It is a political practice nearly as old as the United States – manipulating the boundaries of legislative districts to help one party tighten its grip on power in a move called partisan gerrymandering – and one the Supreme Court has never curbed. That could soon change, with the nine justices making the legal fight over Republican-drawn electoral maps in Wisconsin one of the first cases they hear during their 2017-2018 term that begins next month. Their ruling in the case could influence American politics for decades. Wisconsin officials point to the difficulty of having courts craft a workable standard for when partisan gerrymandering violates constitutional protections. Opponents of the practice said limits are urgently needed, noting that sophisticated technological tools now enable a dominant party to devise with new precision state electoral maps that marginalize large swathes of voters in legislative elections.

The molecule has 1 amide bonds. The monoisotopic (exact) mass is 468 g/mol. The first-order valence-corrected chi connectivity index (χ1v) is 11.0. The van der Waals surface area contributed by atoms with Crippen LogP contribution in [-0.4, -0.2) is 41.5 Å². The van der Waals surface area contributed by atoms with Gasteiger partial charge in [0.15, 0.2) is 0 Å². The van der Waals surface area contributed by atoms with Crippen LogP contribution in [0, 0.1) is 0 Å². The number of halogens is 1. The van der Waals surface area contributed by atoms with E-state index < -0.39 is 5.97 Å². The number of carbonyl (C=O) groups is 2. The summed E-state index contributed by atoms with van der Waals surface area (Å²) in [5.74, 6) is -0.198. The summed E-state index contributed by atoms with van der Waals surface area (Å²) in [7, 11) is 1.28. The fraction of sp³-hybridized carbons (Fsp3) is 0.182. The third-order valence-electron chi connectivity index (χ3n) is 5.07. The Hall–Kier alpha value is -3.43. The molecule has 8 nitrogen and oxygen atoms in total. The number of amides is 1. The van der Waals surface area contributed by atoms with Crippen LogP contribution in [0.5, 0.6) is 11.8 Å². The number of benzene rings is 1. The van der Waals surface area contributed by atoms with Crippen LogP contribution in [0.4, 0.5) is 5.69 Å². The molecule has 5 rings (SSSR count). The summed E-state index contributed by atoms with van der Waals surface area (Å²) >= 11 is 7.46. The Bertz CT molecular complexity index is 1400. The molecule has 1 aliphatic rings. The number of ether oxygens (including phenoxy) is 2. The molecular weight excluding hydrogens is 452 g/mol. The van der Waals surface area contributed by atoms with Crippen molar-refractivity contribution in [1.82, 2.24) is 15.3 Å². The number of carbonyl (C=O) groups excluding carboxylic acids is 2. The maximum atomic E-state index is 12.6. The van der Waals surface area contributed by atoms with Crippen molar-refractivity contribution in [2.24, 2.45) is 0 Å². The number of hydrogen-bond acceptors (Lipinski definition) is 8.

“There is a sense that something has gone amiss with American democracy, that there is this effort to rig the rules of the game,” said Michael Li, an expert in redistricting at New York University School of Law’s Brennan Center for Justice. “Gerrymandering used to be a dark art, and now it’s a dark science.”
The justices will hear arguments on Oct. 3 in Wisconsin’s appeal of a lower court ruling that found that the electoral map drawn by state Republicans ran afoul of the U.S. Constitution.
The map, drawn after the 2010 U.S. census, enabled them to win a sizable majority of Wisconsin legislative seats despite losing the popular vote statewide to the Democrats. The party’s majority has widened since.